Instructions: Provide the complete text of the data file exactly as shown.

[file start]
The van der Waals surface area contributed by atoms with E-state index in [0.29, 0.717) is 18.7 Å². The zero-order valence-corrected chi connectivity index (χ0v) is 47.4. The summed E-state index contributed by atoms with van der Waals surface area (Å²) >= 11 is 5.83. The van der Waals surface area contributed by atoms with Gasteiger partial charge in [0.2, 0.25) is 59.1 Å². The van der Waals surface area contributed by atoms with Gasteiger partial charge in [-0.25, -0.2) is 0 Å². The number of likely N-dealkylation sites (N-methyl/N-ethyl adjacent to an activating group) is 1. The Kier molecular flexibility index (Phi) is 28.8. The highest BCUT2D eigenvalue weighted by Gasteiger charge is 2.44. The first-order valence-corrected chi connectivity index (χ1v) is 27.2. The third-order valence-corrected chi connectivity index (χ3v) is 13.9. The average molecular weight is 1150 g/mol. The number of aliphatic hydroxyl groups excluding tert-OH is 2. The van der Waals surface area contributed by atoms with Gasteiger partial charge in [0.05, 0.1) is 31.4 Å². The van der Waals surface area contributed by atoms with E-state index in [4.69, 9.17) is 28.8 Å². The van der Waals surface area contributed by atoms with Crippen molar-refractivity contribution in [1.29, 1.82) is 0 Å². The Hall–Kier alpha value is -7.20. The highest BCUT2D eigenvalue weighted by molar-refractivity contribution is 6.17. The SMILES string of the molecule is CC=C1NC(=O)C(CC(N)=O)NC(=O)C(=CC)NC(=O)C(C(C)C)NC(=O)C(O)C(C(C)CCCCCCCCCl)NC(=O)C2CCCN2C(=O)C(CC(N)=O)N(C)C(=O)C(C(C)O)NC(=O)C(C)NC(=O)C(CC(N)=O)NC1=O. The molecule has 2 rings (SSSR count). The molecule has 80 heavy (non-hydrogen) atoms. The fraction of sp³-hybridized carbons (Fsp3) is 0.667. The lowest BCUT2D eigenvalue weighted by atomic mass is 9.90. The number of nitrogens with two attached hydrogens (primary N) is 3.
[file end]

The van der Waals surface area contributed by atoms with E-state index in [0.29, 0.717) is 18.7 Å². The zero-order valence-corrected chi connectivity index (χ0v) is 47.4. The summed E-state index contributed by atoms with van der Waals surface area (Å²) >= 11 is 5.83. The van der Waals surface area contributed by atoms with Gasteiger partial charge in [0.2, 0.25) is 59.1 Å². The van der Waals surface area contributed by atoms with Gasteiger partial charge in [-0.25, -0.2) is 0 Å². The number of likely N-dealkylation sites (N-methyl/N-ethyl adjacent to an activating group) is 1. The Kier molecular flexibility index (Phi) is 28.8. The highest BCUT2D eigenvalue weighted by Gasteiger charge is 2.44. The first-order valence-corrected chi connectivity index (χ1v) is 27.2. The third-order valence-corrected chi connectivity index (χ3v) is 13.9. The average molecular weight is 1150 g/mol. The number of aliphatic hydroxyl groups excluding tert-OH is 2. The van der Waals surface area contributed by atoms with Gasteiger partial charge in [0.05, 0.1) is 31.4 Å². The van der Waals surface area contributed by atoms with E-state index in [4.69, 9.17) is 28.8 Å². The van der Waals surface area contributed by atoms with Crippen molar-refractivity contribution in [1.29, 1.82) is 0 Å². The Hall–Kier alpha value is -7.20. The highest BCUT2D eigenvalue weighted by molar-refractivity contribution is 6.17. The SMILES string of the molecule is CC=C1NC(=O)C(CC(N)=O)NC(=O)C(=CC)NC(=O)C(C(C)C)NC(=O)C(O)C(C(C)CCCCCCCCCl)NC(=O)C2CCCN2C(=O)C(CC(N)=O)N(C)C(=O)C(C(C)O)NC(=O)C(C)NC(=O)C(CC(N)=O)NC1=O. The molecule has 2 rings (SSSR count). The molecule has 80 heavy (non-hydrogen) atoms. The fraction of sp³-hybridized carbons (Fsp3) is 0.667. The lowest BCUT2D eigenvalue weighted by atomic mass is 9.90. The number of nitrogens with two attached hydrogens (primary N) is 3.